(As a sidebar, one of my favorite case studies in knowing what you got wrong involves this very subject: Warren Buffett invested in IBM in 2011, and sold out at a loss earlier this year. When he invested, he described his due diligence process: he talked to the CTOs of Berkshire companies. That was a sensible thing to do based on how the enterprise software industry worked at the time: big projects lasting several years, with juicy maintenance contracts afterwards. What Buffett had no way of knowing about was the Bring-Your-Own-X trend. The way companies used to choose version control software was that there would be an RFP, companies would pitch to the CTO, and eventually there would be a big fat contract. And now the way it works is more like the CTO is talking to some devs, and says “By the way, what’s a ‘bitbucket’?” and they explain it, and he blanches for a bit and says “And how much does it cost to have a version of this that doesn’t put all our data on somebody else’s server?” and pays it. SaaS companies: your minimum viable product is something an engineer can spin up fast for a side project; the “enterprise” pricing tier on your website should start with an area code, not a dollar sign. You’ll like the calls you get.)
G. K. Chesterton: Reverse-Engineer Extraordinaire
There’s a naive version of G. K. Chesterton that says we should always hew to tradition: if burning witches alive was good enough for my ancestors, then by golly, get me some lighter fluid. But really, Gilbert is suggesting that you reverse-engineer the reasoning. Traditions made sense for a reason, and once you can articulate that reason, you know why they don’t make sense any more.
A lot of investment research works this way. The basic process is:
- Make a very short list of the variables that affect an asset’s price.
- Make a short list of the things that predict those variables.
- Predict those things better than the other guy.
In his essay, In the Beginning Was the Command Line, Neal Stephenson has a brief interlude about cars (it’s part of a longer interlude about cars as a metaphor for operating systems, while the whole essay is an extended interlude about operating systems as a metaphor for everything):
One of my friends’ dads had an old MGB sports car rusting away in his garage. Sometimes he would actually manage to get it running and then he would take us for a spin around the block, with a memorable look of wild youthful exhiliration on his face; to his worried passengers, he was a madman, stalling and backfiring around Ames, Iowa and eating the dust of rusty Gremlins and Pintos, but in his own mind he was Dustin Hoffman tooling across the Bay Bridge with the wind in his hair.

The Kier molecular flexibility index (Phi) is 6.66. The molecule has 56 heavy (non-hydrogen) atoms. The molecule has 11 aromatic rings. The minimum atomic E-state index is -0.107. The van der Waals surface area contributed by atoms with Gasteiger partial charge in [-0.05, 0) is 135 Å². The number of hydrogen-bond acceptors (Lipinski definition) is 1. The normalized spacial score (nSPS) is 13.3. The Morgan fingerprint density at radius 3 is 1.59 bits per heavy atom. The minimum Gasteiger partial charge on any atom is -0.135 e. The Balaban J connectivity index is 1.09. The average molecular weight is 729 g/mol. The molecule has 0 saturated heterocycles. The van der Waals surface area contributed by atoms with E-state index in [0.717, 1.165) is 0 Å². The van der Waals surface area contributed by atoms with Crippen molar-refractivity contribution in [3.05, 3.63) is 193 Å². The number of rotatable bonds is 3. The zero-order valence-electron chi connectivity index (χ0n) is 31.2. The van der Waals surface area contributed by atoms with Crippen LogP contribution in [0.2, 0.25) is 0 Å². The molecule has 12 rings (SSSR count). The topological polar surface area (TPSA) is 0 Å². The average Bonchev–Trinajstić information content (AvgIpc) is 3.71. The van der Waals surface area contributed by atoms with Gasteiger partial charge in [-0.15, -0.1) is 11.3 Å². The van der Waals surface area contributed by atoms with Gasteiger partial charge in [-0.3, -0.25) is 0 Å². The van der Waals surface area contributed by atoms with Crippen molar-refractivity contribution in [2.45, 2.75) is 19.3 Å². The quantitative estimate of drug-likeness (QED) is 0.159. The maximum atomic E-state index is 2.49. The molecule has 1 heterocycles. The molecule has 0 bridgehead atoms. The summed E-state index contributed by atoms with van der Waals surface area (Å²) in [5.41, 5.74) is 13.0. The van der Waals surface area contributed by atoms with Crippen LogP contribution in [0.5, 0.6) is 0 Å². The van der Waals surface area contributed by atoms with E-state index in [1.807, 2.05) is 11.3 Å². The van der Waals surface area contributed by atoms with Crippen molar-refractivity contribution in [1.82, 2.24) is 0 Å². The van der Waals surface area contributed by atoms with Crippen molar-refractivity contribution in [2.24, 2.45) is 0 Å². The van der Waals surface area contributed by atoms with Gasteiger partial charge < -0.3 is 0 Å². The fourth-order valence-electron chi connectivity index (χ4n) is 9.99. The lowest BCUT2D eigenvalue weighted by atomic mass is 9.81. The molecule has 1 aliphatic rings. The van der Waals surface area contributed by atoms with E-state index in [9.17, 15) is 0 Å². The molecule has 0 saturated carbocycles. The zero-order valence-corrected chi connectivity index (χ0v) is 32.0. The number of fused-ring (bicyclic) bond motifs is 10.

Sure, the MGB was a lousy car in almost every way that counted: balky, unreliable, underpowered. But it was fun to drive. It was responsive. Every pebble on the road was felt in the bones, every nuance in the pavement transmitted instantly to the driver’s hands. He could listen to the engine and tell what was wrong with it. The steering responded immediately to commands from his hands. To us passengers it was a pointless exercise in going nowhere–about as interesting as peering over someone’s shoulder while he punches numbers into a spreadsheet. But to the driver it was an experience. For a short time he was extending his body and his senses into a larger realm, and doing things that he couldn’t do unassisted.
Really good salespeople, executives, and analysts are like that MGB driver: they feel every little detail, because the underlying context makes all those details vivid. It’s a surreal experience to go to a store after reading the owner’s last couple annual reports and conference call transcripts: every detail is at the intersection of heated arguments, careful analysis, wishful thinking, office politics, and information asymmetry. It’s like seeing an extra dimension.
95% of the time, the Chestertonian view is a bit of a bummer: you see what looks like a great arbitrage between bad incentives and good ideas; you do a bunch of research; and ultimately you discover that there’s no arbitrage at all, and the world is a little bit more complicated than you thought. It could be worse: you don’t have an opportunity to make money (yet), but at least you learned something.